I know I haven't gotten around to criticizing any celebrities yet. This just feels like the appropriate order for getting things out logically. Today's post includes someone else criticizing a celebrity, if that counts. There was more to it than that.
Specifically, one of my Twitter mutuals was questioning the credibility of Rebel Wilson coming forward with her own #metoo story.
Knowing when the story broke allows me to know about the time when it happened. I know that I had written about it in my journal then, but those pages remain entombed on the dead hard drive. Some details are foggy.
I remember clearly that the gist of his comment was that no one would want her enough to harass her in any way, and she was only saying it to help her career. I also can see from my blog that I had just been writing about sexual harassment and assault, so that was all pretty fresh.
I also know that I have shared a few of my own experiences on this blog, and while I may write about the topic without mentioning specific circumstances, being on the topic reminds me of them. Feelings were pretty fresh, is what I'm trying to say.
I don't remember whether he specifically used the word fat against her, but it was implied if not stated. As a fat woman, I know pretty well that this is not a shield against harassment or assault. That is what I replied to him, pretty much.
Now that is personal, and although he does pride himself on not being politically correct and not caring how easily people are offended, he was not a big enough jerk to not feel some shame at that.
There was a certain amount of backpedaling. I engaged on the points that it can and does happen to anyone, and also that while it tends not to help careers anyway, she has been working pretty steadily and doesn't really need that. He did take some time to scoff at the quality of the film roles she was getting, but kind of moved to saying it probably did happen, but she was still just using it for her career. It was kind of an improvement, but not great.
One reason I remember it so clearly is because I another conversation very close to it, where it was a different topic but a similar situation. A Facebook friend said something that was kind of nasty, but also wrong, I countered with facts, and after some going back and forth they were replying that they were not saying the thing that I could look up higher in the thread and see that they had clearly said.
One thing that could have been helpful with the first one would have been addressing it on the grounds of her experience. The main one as described in the linked article... okay, it is sexual in nature, but it's gross and humiliating (including the part about having friends film it), and this is not a compliment. That she was then admonished to be supportive of the actor is not just the icing on the cake, but a pretty clear demonstration of how Hollywood works, and what reinforces it as workplace harassment.
This post is not really about Rebel Wilson's experiences, though I support her. It is more about what we think and say.
My friend criticized Wilson for stupid movies that he didn't like and the roles she plays in them, which sounds fine. However, I have read that she tries to take more serious or at least less outrageous roles, and she gets typecast. There is a perception of what a fat woman should be, and it's hard to break out. If that correlates with society looking down on certain body sizes, and where it feels right to dislike a fat woman, or a woman, or a Black person, are you sure that it's just how you feel about their acting? Could there be more there?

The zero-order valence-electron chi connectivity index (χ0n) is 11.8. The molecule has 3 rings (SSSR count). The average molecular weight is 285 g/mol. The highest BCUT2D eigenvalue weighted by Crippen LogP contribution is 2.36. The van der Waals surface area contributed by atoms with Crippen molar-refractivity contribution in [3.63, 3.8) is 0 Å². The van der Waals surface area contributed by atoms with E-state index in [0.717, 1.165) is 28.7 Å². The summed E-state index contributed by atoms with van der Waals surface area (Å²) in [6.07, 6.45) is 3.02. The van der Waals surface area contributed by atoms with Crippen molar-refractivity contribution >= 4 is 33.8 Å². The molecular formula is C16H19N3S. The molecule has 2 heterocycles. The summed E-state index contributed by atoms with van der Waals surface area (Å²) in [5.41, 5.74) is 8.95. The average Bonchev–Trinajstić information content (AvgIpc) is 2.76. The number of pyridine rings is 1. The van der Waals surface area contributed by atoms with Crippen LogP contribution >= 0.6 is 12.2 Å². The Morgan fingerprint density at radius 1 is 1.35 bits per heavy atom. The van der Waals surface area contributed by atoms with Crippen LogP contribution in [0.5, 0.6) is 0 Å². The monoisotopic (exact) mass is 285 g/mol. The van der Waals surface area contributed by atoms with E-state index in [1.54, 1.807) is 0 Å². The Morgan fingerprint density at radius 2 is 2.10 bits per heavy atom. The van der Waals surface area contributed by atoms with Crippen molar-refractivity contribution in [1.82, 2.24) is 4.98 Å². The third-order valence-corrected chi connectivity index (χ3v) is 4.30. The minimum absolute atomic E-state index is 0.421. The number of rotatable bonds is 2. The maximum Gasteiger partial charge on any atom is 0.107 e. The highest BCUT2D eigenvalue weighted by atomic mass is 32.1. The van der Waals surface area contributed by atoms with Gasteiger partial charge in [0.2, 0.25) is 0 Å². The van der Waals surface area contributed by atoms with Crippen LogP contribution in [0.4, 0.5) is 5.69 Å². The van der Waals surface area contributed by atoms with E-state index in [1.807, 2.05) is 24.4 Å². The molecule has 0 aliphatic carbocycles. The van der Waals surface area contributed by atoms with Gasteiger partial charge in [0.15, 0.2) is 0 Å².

Because I can't help but notice that when we are against political correctness and believe in telling it like it is, that seems to excuse a lot of racism and sexism. If that is not how it really is, does that make it harder for you to see what really is? Does it make it easier for you to hold things against specific groups, and feel justified in it?
For example, I have been writing about privilege this week, and how it benefits white males. Maybe that felt uncomfortable, but they caught the Austin bomber and he is being described as shy and nerdy and godly and not a terrorist, but he killed and injured and terrorized people and it looked pretty racist. Isn't it kind of weird to focus on making him sympathetic?
Finally - and here's where we get the title - did those engagements help at all?
I do not think that either person felt like they were lying when they backtracked and said they weren't saying that. I suppose it indicates a possibly subconscious acknowledgment that they were being wrong, but will they think differently the next time? I didn't call them on it, and calling them on it would have felt really rude. Maybe it's more that it would feel like piling on because I had already called them on the first thing. Did it help?
I know it was super frustrating for me? The personal response is probably "Would it kill you to admit that I have a point?" I don't mind putting aside the ego for the greater good (as a fat woman I'm not really supposed to have any dignity anyway), but did it help? Could I have been more effective? And I don't know.
But I kind of think this. I had thought so much about the harassment and how it works and whom it affects - and blogged out my thoughts so redundantly (probably) - that I knew immediately that he was wrong, and why he was wrong. Whatever the other interaction was, it was probably the same thing.
So I guess I will keep up with the reading a lot and repetitive blogging. At least that's right in my wheelhouse.